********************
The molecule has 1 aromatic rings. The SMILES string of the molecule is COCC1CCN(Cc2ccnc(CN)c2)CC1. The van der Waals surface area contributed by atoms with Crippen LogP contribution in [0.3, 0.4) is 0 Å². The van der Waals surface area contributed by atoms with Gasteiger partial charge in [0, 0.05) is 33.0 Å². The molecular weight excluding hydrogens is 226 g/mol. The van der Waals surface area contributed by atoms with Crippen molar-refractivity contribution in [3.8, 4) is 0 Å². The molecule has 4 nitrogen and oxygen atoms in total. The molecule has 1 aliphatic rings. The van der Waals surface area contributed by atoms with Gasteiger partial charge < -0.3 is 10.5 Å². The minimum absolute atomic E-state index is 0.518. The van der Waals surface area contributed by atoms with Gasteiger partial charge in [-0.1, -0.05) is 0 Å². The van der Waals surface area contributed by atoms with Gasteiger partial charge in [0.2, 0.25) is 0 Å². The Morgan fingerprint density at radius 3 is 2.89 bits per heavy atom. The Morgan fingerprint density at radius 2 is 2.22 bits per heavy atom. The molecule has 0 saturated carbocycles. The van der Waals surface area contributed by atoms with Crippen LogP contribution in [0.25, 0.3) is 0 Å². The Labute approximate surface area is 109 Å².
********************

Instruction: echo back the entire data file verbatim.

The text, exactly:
The molecule has 1 aromatic rings. The SMILES string of the molecule is COCC1CCN(Cc2ccnc(CN)c2)CC1. The van der Waals surface area contributed by atoms with Crippen LogP contribution in [0.3, 0.4) is 0 Å². The van der Waals surface area contributed by atoms with Gasteiger partial charge in [0, 0.05) is 33.0 Å². The molecular weight excluding hydrogens is 226 g/mol. The van der Waals surface area contributed by atoms with Crippen molar-refractivity contribution in [3.8, 4) is 0 Å². The molecule has 4 nitrogen and oxygen atoms in total. The molecule has 1 aliphatic rings. The van der Waals surface area contributed by atoms with Gasteiger partial charge < -0.3 is 10.5 Å². The minimum absolute atomic E-state index is 0.518. The van der Waals surface area contributed by atoms with Gasteiger partial charge in [-0.1, -0.05) is 0 Å². The van der Waals surface area contributed by atoms with Gasteiger partial charge in [0.2, 0.25) is 0 Å². The Morgan fingerprint density at radius 3 is 2.89 bits per heavy atom. The Morgan fingerprint density at radius 2 is 2.22 bits per heavy atom. The molecule has 0 saturated carbocycles. The van der Waals surface area contributed by atoms with Crippen LogP contribution in [0.25, 0.3) is 0 Å². The Labute approximate surface area is 109 Å².